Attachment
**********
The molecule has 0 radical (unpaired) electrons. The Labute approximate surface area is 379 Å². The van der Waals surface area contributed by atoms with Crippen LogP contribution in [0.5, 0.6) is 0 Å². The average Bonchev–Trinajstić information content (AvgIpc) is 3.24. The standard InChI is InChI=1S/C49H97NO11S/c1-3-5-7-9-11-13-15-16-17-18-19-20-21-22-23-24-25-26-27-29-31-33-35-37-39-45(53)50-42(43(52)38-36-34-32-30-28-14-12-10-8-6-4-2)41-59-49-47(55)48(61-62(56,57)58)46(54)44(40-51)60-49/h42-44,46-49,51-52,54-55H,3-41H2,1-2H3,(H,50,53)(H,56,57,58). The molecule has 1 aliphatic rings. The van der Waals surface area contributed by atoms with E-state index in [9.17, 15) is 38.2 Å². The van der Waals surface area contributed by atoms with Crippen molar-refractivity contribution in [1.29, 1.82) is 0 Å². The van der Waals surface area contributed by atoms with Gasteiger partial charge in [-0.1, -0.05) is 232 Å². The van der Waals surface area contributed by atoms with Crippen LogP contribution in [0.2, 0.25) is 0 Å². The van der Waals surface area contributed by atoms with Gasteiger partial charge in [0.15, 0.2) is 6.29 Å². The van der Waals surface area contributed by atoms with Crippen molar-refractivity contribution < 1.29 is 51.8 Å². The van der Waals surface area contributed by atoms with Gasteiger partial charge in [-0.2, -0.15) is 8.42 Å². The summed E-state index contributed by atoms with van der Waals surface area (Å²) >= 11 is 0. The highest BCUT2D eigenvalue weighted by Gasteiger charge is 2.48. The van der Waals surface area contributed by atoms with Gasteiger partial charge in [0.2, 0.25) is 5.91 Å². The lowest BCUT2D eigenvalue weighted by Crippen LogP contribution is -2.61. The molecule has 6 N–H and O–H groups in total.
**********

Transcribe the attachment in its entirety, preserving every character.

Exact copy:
The molecule has 0 radical (unpaired) electrons. The Labute approximate surface area is 379 Å². The van der Waals surface area contributed by atoms with Crippen LogP contribution in [0.5, 0.6) is 0 Å². The average Bonchev–Trinajstić information content (AvgIpc) is 3.24. The standard InChI is InChI=1S/C49H97NO11S/c1-3-5-7-9-11-13-15-16-17-18-19-20-21-22-23-24-25-26-27-29-31-33-35-37-39-45(53)50-42(43(52)38-36-34-32-30-28-14-12-10-8-6-4-2)41-59-49-47(55)48(61-62(56,57)58)46(54)44(40-51)60-49/h42-44,46-49,51-52,54-55H,3-41H2,1-2H3,(H,50,53)(H,56,57,58). The molecule has 1 aliphatic rings. The van der Waals surface area contributed by atoms with E-state index in [9.17, 15) is 38.2 Å². The van der Waals surface area contributed by atoms with Crippen molar-refractivity contribution in [1.29, 1.82) is 0 Å². The van der Waals surface area contributed by atoms with Gasteiger partial charge in [-0.1, -0.05) is 232 Å². The van der Waals surface area contributed by atoms with Crippen LogP contribution in [0.2, 0.25) is 0 Å². The van der Waals surface area contributed by atoms with Gasteiger partial charge in [0.15, 0.2) is 6.29 Å². The van der Waals surface area contributed by atoms with Crippen molar-refractivity contribution < 1.29 is 51.8 Å². The van der Waals surface area contributed by atoms with Gasteiger partial charge in [-0.2, -0.15) is 8.42 Å². The summed E-state index contributed by atoms with van der Waals surface area (Å²) >= 11 is 0. The highest BCUT2D eigenvalue weighted by Gasteiger charge is 2.48. The van der Waals surface area contributed by atoms with Gasteiger partial charge in [0.2, 0.25) is 5.91 Å². The lowest BCUT2D eigenvalue weighted by Crippen LogP contribution is -2.61. The molecule has 6 N–H and O–H groups in total.